Purchasing a used car can sometimes be risky because you’re not always going to be sure about the vehicle’s history. Some used car dealers may take advantage of consumers by using fraud or misrepresentation to sell a car. Such faulty car sales are known as used car scams, and can involve:
- Cloned vehicles: A cloned car is one that has had its VIN (vehicle identification number) replaced with another VIN, often to conceal the fact that it’s a stolen car
- Defective titles: There may be some defect or misrepresentation regarding the car’s title (for example, selling the same title to two different purchasers)
- Misleading Brand History: The brand history describes the car’s previous or current condition, such as junked or salvaged
- Faulty Parts: It can be difficult to tell whether all the parts are in working order
- Stolen Cars: If the car turns out to be stolen, you may not be able to register it with the DMV
- Insurance Fraud: There may be issues regarding insurance
- Any other form of misrepresentation when selling the vehicle, such as fake documents or fake sales licenses
Thus, you should be aware of these and other types of schemes when attempting to purchase a used car. It helps also to search different automobile databases such as the National Motor Vehicle Title Information System (NMVTIS) before purchasing a car.
What if I’ve Been a Victim of a Used Car Scam?
If you’ve been part of a used car scam, you may be able to file a claim against the party that sold you the car. You should take the following steps:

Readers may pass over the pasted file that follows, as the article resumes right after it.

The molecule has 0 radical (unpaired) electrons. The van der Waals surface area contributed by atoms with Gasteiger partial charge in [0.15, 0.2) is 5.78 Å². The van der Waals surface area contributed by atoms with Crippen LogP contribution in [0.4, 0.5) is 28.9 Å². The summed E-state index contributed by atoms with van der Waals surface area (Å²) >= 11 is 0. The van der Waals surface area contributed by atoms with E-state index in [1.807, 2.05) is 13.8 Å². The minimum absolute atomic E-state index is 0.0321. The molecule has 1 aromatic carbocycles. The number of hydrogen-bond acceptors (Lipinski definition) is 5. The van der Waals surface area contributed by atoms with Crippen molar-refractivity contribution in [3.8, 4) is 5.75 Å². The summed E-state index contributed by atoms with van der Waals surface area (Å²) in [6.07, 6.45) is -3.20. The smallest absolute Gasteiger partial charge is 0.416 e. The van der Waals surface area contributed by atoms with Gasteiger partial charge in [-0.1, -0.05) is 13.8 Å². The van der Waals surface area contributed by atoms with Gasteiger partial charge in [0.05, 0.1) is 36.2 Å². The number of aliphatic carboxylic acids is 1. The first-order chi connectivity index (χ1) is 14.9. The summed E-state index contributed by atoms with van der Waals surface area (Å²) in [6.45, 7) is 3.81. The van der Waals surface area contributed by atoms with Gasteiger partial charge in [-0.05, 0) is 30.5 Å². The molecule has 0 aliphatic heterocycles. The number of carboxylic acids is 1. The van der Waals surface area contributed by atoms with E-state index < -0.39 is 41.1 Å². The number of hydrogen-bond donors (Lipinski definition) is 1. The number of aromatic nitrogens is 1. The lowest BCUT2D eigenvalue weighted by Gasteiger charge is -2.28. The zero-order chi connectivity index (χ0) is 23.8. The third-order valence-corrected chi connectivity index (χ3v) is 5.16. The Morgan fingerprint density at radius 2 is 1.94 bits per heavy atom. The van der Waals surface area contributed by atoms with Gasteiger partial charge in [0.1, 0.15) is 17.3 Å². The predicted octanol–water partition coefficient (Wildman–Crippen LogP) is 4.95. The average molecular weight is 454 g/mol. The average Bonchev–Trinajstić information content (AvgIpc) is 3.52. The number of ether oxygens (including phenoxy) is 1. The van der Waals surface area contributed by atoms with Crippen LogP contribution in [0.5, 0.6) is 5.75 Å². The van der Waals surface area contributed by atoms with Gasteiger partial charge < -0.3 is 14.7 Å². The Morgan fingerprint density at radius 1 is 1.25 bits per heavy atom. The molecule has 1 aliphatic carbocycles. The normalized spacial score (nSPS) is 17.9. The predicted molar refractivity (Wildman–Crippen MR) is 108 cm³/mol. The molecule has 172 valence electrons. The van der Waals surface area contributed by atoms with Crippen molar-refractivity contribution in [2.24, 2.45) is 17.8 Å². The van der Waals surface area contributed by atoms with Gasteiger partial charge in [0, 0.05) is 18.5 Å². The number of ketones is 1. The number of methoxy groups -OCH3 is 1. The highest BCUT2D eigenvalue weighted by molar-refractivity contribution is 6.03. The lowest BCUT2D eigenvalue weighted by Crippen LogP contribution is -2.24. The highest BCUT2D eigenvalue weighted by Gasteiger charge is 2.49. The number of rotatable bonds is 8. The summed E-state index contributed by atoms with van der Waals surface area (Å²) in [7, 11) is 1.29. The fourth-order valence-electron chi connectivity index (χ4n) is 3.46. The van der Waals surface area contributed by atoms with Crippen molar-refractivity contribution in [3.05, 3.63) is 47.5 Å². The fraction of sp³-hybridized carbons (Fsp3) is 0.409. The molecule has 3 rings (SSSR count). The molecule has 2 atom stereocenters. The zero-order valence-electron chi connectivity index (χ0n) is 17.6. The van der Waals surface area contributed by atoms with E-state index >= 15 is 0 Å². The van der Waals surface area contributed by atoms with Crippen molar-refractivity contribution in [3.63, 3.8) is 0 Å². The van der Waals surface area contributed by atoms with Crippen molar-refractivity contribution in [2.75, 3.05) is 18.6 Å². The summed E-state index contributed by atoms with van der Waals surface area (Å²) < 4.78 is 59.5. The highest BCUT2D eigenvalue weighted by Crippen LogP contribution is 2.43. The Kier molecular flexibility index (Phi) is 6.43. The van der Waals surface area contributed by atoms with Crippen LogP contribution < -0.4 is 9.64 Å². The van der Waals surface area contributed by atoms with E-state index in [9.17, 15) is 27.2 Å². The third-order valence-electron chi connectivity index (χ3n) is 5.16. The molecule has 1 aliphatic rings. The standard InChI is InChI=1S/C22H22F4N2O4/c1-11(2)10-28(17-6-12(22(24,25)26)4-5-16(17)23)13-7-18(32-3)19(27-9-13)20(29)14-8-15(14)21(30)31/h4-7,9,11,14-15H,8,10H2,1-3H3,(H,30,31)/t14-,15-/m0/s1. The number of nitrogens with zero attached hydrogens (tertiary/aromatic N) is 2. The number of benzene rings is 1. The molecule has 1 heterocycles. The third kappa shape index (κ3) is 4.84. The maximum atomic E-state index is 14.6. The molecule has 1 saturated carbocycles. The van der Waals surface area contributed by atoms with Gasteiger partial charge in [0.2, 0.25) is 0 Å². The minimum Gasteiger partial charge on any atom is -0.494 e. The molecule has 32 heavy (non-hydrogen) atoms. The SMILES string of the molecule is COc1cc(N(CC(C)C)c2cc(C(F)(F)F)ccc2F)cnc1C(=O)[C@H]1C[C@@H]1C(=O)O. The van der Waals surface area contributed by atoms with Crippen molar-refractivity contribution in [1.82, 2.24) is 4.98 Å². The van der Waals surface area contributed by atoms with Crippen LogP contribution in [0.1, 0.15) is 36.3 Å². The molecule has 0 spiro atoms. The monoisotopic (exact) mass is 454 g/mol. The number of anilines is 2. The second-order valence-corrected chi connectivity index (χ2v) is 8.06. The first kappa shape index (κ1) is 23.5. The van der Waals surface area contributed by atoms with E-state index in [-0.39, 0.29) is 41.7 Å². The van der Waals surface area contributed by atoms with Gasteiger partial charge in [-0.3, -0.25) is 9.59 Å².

- Keep and make copies of any receipts, documents, and forms that you may have signed in connection with the sales
- Take note of the party that sold you the car, being sure to list contact information, addresses, and the business license, if possible
- Compile and information or testimony from witnesses or other persons who may have been scammed
- Compile any documents related to any injuries you may have suffered from a defective automobile
One of the difficulties with used car scams is that the buyer may be put on notice that the car isn’t in 100% condition. Thus, you should beware of any language in a contract or document that sounds suspicious.
Another aspect of used car scams is that the perpetrator of the scam may be difficult to track down after the sale. For example, the scammer may simply leave the community to a different one, or they may have been operating under a fictitious name. Be sure to act quickly before these difficulties arise.
Do I Need a Lawyer if I Have Legal Issues Involving Used Car Scams?
Automobile laws can often be complex, and may vary from state to state. If you suspect that you have been affected by a used car scam, you may wish to contact a products liability attorney for advice. An experienced attorney in your region will be able to provide you with sound advice and can help you file a claim in court. You may be able to obtain a damages award to compensate you for your losses.